A storm with very strong winds was expected to reach Haida Gwaii, so we decided to change course. We sailed east across Hecate Strait and found refuge around Princess Royal Island. In true expedition style, we had a wonderful opportunity to explore this area in more depth. We stopped at Butedale, was long-time small village supporting a cannery. Along the way, we saw multiple humpback whales exhibiting behaviors such as tail slapping. Elsie, our cultural interpreter, gave us a great singing performance and continued to enlighten us about the Haida way of life. She told interesting stories that have been passed down for generations. We had a chance to kayak, cruise by expedition landing craft, and take photo tours in Goat Cove, a secluded area with beautiful waterfalls, ochre sea stars, marine mammals, and old-growth forest. In the evening, the photo team held a photo critique and feedback session for guests.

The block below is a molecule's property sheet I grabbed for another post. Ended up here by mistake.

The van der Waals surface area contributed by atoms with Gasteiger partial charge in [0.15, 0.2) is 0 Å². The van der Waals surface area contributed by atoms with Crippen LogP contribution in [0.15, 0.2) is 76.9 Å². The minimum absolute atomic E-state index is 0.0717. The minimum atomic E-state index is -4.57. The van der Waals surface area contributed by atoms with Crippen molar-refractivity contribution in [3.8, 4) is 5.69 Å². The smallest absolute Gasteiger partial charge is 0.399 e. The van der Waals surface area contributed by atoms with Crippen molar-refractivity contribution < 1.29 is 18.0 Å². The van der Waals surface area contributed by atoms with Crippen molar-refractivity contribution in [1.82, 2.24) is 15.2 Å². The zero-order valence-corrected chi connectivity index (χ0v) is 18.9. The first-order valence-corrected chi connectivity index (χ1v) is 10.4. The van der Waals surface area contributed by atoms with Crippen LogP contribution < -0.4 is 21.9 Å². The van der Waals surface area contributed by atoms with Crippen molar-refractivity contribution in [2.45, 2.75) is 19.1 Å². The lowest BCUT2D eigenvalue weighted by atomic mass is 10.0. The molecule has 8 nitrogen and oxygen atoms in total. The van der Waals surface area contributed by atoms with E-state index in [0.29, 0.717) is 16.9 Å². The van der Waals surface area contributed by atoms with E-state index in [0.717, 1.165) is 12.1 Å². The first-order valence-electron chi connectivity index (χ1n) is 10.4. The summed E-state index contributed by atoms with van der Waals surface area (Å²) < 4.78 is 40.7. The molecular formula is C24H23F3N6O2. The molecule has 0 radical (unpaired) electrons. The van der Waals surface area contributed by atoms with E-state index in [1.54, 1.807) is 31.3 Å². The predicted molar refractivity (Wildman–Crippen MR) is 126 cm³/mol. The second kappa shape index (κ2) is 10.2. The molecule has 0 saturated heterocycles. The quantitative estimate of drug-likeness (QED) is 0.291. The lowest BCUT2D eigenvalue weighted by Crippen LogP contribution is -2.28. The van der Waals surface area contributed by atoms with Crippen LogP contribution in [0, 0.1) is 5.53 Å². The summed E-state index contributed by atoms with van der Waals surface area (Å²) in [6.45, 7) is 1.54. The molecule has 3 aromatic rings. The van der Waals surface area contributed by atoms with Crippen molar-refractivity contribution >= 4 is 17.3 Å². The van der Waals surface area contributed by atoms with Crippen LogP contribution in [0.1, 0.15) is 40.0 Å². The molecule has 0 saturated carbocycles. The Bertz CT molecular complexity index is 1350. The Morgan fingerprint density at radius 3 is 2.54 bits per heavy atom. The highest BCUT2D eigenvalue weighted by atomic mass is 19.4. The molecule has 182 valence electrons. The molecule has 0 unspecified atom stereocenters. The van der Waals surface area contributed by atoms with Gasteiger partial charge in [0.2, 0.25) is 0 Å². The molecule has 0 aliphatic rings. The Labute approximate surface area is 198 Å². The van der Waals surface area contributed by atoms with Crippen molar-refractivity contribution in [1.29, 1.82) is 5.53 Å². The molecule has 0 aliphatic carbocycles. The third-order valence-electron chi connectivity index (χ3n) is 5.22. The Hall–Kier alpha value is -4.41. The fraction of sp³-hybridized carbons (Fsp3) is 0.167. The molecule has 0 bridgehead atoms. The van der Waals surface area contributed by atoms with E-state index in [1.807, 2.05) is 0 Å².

National Geographic Quest
We awoke before breakfast to enjoy the sights of humpback whales diving and feeding at the mouth of Saginaw Bay. Fresh coffee was brewing as a young calf kept alongside its mother as she rested between breaths. A playful sea otter seemed to want to play with the calf while the mother skirted her child away. Harbor seals lay on rocks nearby, looking on with curiosity, as the National Geographic Quest sailed past. Kelp forests floated near shore harboring a striking diversity of invertebrates and algae. While our dive boat went out to collect footage to share, our guests explored a section of Skanax Bay known as Halleck Harbor. Kayaks and paddleboards scattered themselves around the bay to allow our guests to get up close and personal with the intertidal life of Southeast Alaska. Meanwhile, several guests embarked on a bushwhack across Kuiu Island, eventually meeting up with the rest of beach party.